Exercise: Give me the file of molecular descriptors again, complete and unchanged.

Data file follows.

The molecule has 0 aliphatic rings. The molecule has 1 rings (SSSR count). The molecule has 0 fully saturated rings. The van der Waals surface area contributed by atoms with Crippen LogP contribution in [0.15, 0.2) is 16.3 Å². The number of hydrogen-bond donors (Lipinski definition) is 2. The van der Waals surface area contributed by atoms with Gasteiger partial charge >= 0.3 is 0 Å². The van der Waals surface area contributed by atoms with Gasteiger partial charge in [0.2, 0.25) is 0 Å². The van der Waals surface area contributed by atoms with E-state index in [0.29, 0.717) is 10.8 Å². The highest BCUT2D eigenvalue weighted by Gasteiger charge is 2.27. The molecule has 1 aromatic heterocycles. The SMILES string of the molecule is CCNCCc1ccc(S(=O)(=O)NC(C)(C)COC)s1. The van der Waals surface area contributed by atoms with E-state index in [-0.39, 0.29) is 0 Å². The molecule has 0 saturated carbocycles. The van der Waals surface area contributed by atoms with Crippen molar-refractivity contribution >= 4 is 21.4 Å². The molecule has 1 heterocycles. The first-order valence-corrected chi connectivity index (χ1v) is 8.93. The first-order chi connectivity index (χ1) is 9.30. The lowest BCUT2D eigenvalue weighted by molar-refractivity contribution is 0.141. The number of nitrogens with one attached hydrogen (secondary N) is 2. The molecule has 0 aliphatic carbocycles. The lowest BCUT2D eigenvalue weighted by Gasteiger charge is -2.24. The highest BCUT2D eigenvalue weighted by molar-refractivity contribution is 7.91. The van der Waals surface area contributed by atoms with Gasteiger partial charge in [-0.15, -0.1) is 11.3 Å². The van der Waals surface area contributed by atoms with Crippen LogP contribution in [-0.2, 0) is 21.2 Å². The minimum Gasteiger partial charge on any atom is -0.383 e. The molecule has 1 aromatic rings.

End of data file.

The molecule has 0 aliphatic rings. The molecule has 1 rings (SSSR count). The molecule has 0 fully saturated rings. The van der Waals surface area contributed by atoms with Crippen LogP contribution in [0.15, 0.2) is 16.3 Å². The number of hydrogen-bond donors (Lipinski definition) is 2. The van der Waals surface area contributed by atoms with Gasteiger partial charge >= 0.3 is 0 Å². The van der Waals surface area contributed by atoms with Gasteiger partial charge in [0.2, 0.25) is 0 Å². The van der Waals surface area contributed by atoms with E-state index in [0.29, 0.717) is 10.8 Å². The highest BCUT2D eigenvalue weighted by Gasteiger charge is 2.27. The molecule has 1 aromatic heterocycles. The SMILES string of the molecule is CCNCCc1ccc(S(=O)(=O)NC(C)(C)COC)s1. The van der Waals surface area contributed by atoms with E-state index in [-0.39, 0.29) is 0 Å². The molecule has 0 saturated carbocycles. The van der Waals surface area contributed by atoms with Crippen molar-refractivity contribution >= 4 is 21.4 Å². The molecule has 1 heterocycles. The first-order valence-corrected chi connectivity index (χ1v) is 8.93. The first-order chi connectivity index (χ1) is 9.30. The lowest BCUT2D eigenvalue weighted by molar-refractivity contribution is 0.141. The number of nitrogens with one attached hydrogen (secondary N) is 2. The molecule has 0 aliphatic carbocycles. The lowest BCUT2D eigenvalue weighted by Gasteiger charge is -2.24. The highest BCUT2D eigenvalue weighted by molar-refractivity contribution is 7.91. The van der Waals surface area contributed by atoms with Gasteiger partial charge in [-0.15, -0.1) is 11.3 Å². The van der Waals surface area contributed by atoms with Crippen LogP contribution in [-0.2, 0) is 21.2 Å². The minimum Gasteiger partial charge on any atom is -0.383 e. The molecule has 1 aromatic rings.